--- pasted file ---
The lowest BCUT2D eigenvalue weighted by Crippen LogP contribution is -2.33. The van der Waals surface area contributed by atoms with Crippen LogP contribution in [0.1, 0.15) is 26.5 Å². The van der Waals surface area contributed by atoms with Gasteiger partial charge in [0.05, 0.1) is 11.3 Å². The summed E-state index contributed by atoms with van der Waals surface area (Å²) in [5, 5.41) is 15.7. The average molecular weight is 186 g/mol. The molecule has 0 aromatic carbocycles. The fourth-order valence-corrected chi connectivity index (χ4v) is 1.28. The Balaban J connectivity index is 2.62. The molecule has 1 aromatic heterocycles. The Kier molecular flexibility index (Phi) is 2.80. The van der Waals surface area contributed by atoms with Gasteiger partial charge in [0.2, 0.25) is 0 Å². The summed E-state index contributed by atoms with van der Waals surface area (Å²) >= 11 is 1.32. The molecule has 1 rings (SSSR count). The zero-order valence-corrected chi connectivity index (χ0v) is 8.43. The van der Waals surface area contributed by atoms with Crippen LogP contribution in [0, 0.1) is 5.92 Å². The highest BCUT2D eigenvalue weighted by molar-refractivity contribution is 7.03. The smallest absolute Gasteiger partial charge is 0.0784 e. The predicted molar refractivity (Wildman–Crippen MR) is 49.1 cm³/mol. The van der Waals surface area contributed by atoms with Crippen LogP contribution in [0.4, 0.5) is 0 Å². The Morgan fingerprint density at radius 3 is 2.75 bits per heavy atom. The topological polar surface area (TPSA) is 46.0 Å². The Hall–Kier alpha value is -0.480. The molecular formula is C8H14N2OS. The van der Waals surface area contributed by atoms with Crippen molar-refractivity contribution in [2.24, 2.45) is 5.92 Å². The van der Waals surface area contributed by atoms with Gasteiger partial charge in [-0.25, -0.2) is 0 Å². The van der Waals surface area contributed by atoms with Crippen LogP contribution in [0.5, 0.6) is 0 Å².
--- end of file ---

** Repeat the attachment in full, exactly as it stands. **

The lowest BCUT2D eigenvalue weighted by Crippen LogP contribution is -2.33. The van der Waals surface area contributed by atoms with Crippen LogP contribution in [0.1, 0.15) is 26.5 Å². The van der Waals surface area contributed by atoms with Gasteiger partial charge in [0.05, 0.1) is 11.3 Å². The summed E-state index contributed by atoms with van der Waals surface area (Å²) in [5, 5.41) is 15.7. The average molecular weight is 186 g/mol. The molecule has 0 aromatic carbocycles. The fourth-order valence-corrected chi connectivity index (χ4v) is 1.28. The Balaban J connectivity index is 2.62. The molecule has 1 aromatic heterocycles. The Kier molecular flexibility index (Phi) is 2.80. The van der Waals surface area contributed by atoms with Gasteiger partial charge in [0.2, 0.25) is 0 Å². The summed E-state index contributed by atoms with van der Waals surface area (Å²) >= 11 is 1.32. The molecule has 1 rings (SSSR count). The zero-order valence-corrected chi connectivity index (χ0v) is 8.43. The van der Waals surface area contributed by atoms with Crippen LogP contribution in [0, 0.1) is 5.92 Å². The highest BCUT2D eigenvalue weighted by molar-refractivity contribution is 7.03. The smallest absolute Gasteiger partial charge is 0.0784 e. The predicted molar refractivity (Wildman–Crippen MR) is 49.1 cm³/mol. The van der Waals surface area contributed by atoms with Crippen LogP contribution in [0.4, 0.5) is 0 Å². The Morgan fingerprint density at radius 3 is 2.75 bits per heavy atom. The topological polar surface area (TPSA) is 46.0 Å². The Hall–Kier alpha value is -0.480. The molecular formula is C8H14N2OS. The van der Waals surface area contributed by atoms with Crippen molar-refractivity contribution in [2.24, 2.45) is 5.92 Å². The van der Waals surface area contributed by atoms with Gasteiger partial charge in [-0.25, -0.2) is 0 Å². The van der Waals surface area contributed by atoms with Crippen LogP contribution in [0.5, 0.6) is 0 Å².